The old Metchosin school was constructed in 1913

METCHOSIN’S PAST: Time for a quick history lesson

Metchosin school grew with population boost in area

This year is most likely Metchosin School’s very last as a place of formal education. Although, considering the history of closing and then reopening of schools in our district, it might be wise to take a wait-and-watch attitude.

In 1913, a new school was built to accommodate the growing population of Metchosin. The one-room school built in 1872, which now houses the Museum, was moved back and a grand classroom built in its place. The new school sat high on concrete foundations with a basement and two flights of stairs to the cloakroom. Boys and girls were separated upon entering schools then, despite studying in the same classroom; playgrounds were often separated, too.

In 1922, city water was piped to the Quarantine Station at William Head and the Women’s Institute raised money to have water piped to a single spigot in the building, making the hand pump and well in front of the school obsolete.

Some years later, a wood-burning furnace was installed in the basement, replacing the stove in the classroom. The heat rose through a large grate in the floor at the back of the room. The early ’30s saw four electric lights with metal shades installed from the ceiling.

In 1949, an army hut was purchased and installed on the same level, providing a second classroom and washrooms. Attendance remained at about 60 for some years then jumped to 80 in 1953. Plans were made to build a proper addition and the old school was moved for a second time, to the southeast corner. Although it was officially closed, it was often pressed into service until moved to its present location in 1959. The basement under the hut was used as a covered play area until it, too, was enclosed and repurposed.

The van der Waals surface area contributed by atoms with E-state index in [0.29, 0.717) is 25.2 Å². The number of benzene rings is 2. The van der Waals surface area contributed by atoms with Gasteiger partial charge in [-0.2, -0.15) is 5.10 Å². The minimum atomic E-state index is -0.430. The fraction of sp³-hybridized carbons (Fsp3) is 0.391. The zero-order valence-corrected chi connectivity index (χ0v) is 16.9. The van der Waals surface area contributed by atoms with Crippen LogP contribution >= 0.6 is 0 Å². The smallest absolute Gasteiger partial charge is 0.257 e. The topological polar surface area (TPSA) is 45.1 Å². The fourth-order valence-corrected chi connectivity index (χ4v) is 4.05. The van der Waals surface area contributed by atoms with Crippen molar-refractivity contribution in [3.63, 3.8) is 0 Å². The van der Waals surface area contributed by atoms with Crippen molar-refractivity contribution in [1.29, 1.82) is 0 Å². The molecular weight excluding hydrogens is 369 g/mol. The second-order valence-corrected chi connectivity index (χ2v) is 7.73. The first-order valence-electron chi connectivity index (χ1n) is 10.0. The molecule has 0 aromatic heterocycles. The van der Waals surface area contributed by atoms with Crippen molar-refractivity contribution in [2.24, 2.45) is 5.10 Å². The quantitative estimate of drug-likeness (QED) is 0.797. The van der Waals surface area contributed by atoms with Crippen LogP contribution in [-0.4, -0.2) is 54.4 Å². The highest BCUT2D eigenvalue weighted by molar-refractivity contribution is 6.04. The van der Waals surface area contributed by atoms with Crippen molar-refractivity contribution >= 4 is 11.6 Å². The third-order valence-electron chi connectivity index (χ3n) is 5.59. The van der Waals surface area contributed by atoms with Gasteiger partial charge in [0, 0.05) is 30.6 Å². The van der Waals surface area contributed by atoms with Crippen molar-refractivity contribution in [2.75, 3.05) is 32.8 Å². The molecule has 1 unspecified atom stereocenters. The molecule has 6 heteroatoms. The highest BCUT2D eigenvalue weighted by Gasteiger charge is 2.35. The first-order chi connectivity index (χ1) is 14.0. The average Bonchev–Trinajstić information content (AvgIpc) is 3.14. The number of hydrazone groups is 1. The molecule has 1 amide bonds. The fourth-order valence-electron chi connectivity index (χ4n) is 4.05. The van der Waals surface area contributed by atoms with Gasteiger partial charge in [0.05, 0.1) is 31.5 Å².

Steady population growth has seen the expansion of the grounds from the original one acre donated by John Witty in 1871 to 4.75 acres. Over the years many additions were made to keep pace with the growing community and expectations of what a school consists of, including a gym and library, ample office space and washrooms. In 1968 Hans Helgesen school was opened to accommodate junior students.

The 2000s have overseen the official closing of Metchosin School and yet in time-honoured fashion, it has been used by the School District and enthusiastic students until this year. In keeping with its long history as a place of learning it has now become a focus for the artistic and cultural community, as a home to the Metchosin Arts and Cultural Association, which provides office, studio and gallery space.

In the Museum are binders of class photographs of East Sooke, Rocky Point, Albert Head, Hans Helgesen and Metchosin schools, covering the late 1800s to the 1980s. We will gladly make copies of the photos for a small fee.

The First Hundred Years: Metchosin Elementary School 1872-1972, by Marion Helgesen, is available for sale at the Museum and is the source I used for this brief history.

– Wendy Mitchell is president of the Metchosin Museum Society. The Metchosin Museum hours are Saturdays from 1 to 4:30 p.m. and Sundays from 11 a.m. to 4:30 p.m., at 4475 Happy Valley Rd.

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